Tories pledge to tackle confusion over legal definition of s.e.x

The Conservatives have promised to rewrite the Equality Act so that protections it enshrines on the basis of a person’s s.e.x apply only to their biological s.e.x. Prime Minister Rishi Sunak said the “safety of women and girls” meant the “current confusion around definitions of s.e.x and gender” cannot be allowed to continue. The Tories say their election pledge will make it simpler for service providers for women and girls, such as those running sessions for domestic abuse victims, to stop biological males from taking part.

Labour’s shadow defence secretary John Healey told BBC Radio 5 Live the change was not needed adding that it was “an election distraction from the core issues that matter to people. He said the Equality Act “already protects single s.e.x spaces for biological women” but acknowledged there was a need for “clearer guidance”, something he said Labour would produce. The Liberal Democrats and Scottish National Party (SNP) have not yet commented on the proposals.

Under the Equality Act 2010, it illegal to discriminate against anyone because of “protected characteristics”.
These are a set of identifying traits that are protected by law and include age, disability, religion, race, s.e.x and sexual orientation among others. Some interpret sex in this context as referring strictly to biological sex, while others believe it also applies to people with a gender recognition certificate; a legal document that allows someone to change the legal s.e.x on their birth certificate.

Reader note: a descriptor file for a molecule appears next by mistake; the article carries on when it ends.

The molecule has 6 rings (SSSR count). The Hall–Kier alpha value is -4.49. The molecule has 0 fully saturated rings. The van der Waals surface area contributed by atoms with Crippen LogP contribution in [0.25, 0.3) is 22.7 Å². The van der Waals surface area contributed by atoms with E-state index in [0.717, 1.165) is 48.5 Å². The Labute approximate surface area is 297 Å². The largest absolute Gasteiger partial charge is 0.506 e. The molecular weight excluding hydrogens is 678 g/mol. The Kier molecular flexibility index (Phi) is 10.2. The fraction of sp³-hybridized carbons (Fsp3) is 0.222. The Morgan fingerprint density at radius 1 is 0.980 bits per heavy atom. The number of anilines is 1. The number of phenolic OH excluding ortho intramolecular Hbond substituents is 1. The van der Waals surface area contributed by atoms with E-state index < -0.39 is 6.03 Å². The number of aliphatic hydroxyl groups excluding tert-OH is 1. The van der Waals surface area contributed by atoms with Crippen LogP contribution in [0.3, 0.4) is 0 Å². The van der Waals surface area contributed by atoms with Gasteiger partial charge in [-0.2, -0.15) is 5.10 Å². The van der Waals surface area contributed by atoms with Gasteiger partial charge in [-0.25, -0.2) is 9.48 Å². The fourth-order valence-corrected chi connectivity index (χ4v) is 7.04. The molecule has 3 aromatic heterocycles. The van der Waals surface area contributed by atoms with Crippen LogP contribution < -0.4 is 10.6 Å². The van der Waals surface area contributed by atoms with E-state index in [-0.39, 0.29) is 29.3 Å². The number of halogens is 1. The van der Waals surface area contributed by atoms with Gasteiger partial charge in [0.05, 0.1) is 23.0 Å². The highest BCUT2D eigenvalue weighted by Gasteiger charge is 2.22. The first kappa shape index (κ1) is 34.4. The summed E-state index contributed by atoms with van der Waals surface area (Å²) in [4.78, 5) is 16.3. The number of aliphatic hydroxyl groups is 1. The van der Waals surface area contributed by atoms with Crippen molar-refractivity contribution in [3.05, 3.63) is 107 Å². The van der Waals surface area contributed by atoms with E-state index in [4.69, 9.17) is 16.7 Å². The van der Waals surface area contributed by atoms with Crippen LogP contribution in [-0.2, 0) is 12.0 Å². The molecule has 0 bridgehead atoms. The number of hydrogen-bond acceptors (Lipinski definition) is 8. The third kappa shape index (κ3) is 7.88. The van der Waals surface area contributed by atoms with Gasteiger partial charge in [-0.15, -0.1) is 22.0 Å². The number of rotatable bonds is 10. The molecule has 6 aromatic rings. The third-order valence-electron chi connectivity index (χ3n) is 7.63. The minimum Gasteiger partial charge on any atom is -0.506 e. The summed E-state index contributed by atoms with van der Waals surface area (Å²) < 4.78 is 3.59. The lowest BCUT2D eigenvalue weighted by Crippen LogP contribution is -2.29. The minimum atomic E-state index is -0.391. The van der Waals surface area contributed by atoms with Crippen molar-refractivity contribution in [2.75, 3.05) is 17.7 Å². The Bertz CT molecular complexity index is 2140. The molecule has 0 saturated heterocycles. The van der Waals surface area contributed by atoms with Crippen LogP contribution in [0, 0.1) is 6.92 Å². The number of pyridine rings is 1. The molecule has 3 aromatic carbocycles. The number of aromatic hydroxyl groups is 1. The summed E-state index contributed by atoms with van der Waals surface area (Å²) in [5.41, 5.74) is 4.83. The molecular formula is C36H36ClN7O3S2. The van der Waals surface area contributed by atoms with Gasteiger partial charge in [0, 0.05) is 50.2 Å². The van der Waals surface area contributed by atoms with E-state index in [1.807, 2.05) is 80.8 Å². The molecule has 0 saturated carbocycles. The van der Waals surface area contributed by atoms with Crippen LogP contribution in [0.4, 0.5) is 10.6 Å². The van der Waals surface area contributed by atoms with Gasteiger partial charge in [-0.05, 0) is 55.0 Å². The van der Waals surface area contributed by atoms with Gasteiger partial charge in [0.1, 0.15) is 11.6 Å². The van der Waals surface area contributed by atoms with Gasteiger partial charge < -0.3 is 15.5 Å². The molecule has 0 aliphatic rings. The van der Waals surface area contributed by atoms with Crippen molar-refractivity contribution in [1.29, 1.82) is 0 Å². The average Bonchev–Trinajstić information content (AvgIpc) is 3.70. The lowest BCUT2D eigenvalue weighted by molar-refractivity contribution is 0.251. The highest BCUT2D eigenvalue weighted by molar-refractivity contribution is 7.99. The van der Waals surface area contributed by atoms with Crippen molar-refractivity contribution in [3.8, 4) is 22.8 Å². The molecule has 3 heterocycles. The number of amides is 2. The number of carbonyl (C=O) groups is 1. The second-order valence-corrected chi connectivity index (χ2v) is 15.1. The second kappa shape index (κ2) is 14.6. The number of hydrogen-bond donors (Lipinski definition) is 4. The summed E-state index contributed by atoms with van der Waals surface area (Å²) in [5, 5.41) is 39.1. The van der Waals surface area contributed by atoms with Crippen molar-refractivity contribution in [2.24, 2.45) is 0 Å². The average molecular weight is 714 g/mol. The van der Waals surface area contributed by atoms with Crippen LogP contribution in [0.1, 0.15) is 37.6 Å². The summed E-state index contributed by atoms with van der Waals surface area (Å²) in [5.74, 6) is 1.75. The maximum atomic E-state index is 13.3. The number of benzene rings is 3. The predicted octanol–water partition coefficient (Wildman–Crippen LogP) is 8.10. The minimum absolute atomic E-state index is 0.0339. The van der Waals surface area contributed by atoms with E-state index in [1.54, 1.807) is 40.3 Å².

The Conservatives want to change the Act to apply to biological s.e.x, and say single-sex spaces and services do not have to be open to those who are biologically male but identify as female. The party says that since the Equality Act was introduced in 2010, it has not kept up with “evolving interpretations” of s.e.x and gender.
The Conservatives are presenting their pledge as a matter of privacy and principle. But it is also an issue that may appeal to socially conservative voters who previously voted for the party but, polls suggest, might not vote for them this time. Tory strategists hope it will also put other parties on the spot about where they stand on the issue.

Questions on transgender care and identification have created divisions within the Labour Party – and Sir Keir has faced repeated criticism from one of his own backbenchers. The move is not without political risk for the Conservatives though. The Equality Act was passed by Labour in 2010 – meaning the Conservatives have had their entire 14 years in office to fix those areas they now regard as problems with it.

Mr Sunak said: “The safety of women and girls is too important to allow the current confusion around definitions of s.e.x and gender to persist. The Conservatives believe that making this change in law will enhance protections in a way that respects the privacy and dignity of everyone in society.

Writing in the Times, the minister for women and equalities, Kemi Badenoch, said “clarification” was needed as “it is clear public authorities and regulatory bodies are confused about what the law says and what to do”. She claimed the changes would provide new protections for biological women in places such as hospital wards and rape crisis centres, or “instances of men playing in women’s sports”. Ms Badenoch also took aim at Labour leader Sir Keir Starmer for “going round in circles on the issue”. Critics have, in the past, accused the Conservatives of seeking to stoke divisions and demonise transgender people in the search for votes.